Shift Work requirement

1

Yukon

An employee who reports for work either at the call of the employer or at his/her regular shift is entitled to pay for at least 2 hours at a regular rate of wages, irrespective of whether or not the employer requires the employee to work part or all of the 2 hours. 

The standard work hours of an employee who works a split shift shall not exceed a 12-hour period immediately following the start of the employee’s shift.

2

Alberta

An employee who reports for work shall be paid for at least 3 hours at the minimum wage rate.

If an employee is unavailable to work for the full 3 hours, they shall be paid only for the actual hours worked. The employer shall pay wages that are at least equal to 3 hours at the minimum wage rate.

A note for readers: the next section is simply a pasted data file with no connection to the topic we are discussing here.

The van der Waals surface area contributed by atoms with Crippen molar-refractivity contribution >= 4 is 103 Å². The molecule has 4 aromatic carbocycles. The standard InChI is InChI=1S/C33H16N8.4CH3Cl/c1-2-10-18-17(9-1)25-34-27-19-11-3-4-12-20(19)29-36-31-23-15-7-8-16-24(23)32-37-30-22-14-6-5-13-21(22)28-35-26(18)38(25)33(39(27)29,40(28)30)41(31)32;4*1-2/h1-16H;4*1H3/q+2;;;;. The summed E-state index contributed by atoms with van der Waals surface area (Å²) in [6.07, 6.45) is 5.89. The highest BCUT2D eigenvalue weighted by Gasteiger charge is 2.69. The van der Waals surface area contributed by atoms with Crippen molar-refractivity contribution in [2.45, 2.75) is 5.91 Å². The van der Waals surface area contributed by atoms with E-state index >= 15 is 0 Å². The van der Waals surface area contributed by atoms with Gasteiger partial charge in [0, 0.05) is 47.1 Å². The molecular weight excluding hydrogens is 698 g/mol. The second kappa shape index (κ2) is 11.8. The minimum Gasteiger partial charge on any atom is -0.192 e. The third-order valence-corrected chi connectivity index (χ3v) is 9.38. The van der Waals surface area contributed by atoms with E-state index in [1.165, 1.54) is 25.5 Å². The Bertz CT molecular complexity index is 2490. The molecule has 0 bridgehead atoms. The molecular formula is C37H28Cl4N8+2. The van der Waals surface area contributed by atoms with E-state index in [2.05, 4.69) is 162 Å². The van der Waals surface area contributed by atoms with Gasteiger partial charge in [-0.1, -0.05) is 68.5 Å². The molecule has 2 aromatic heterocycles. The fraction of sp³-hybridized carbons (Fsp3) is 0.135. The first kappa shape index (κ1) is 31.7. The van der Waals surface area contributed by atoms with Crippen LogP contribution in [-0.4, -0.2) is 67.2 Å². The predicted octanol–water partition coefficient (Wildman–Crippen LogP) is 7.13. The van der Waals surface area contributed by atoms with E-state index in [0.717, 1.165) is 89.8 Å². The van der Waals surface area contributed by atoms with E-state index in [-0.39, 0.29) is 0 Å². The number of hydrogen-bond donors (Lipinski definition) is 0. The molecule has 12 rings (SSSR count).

If the employee’s regular wage rate is greater than the minimum wage rate, and such an employee has worked for less than 3 hours, they shall be paid the higher amount of wages as long as total wages paid is higher than 3 hours calculated at minimum wage rate.

An employer who requires his/her employee to work in split shifts and the break between the shifts exceeds 1 hour, in such situations, employees are entitled to minimum compensation for each segment of their shift.

3

Ontario

If an employee who regularly works more than 3 hours a day is required to present himself/herself for work but works less than 3 hours, despite being available to work longer, the employer shall pay the employee wages for 3 hours, equal to the greater of the following:

    1. The sum of:
    a) the amount the employee earned for the time worked, and
    b) wages equal to the employee’s regular rate for the remainder of the time.

2.Wages equal to the employee’s regular rate for 3 hours of work.

No governing provincial law

4

Nova Scotia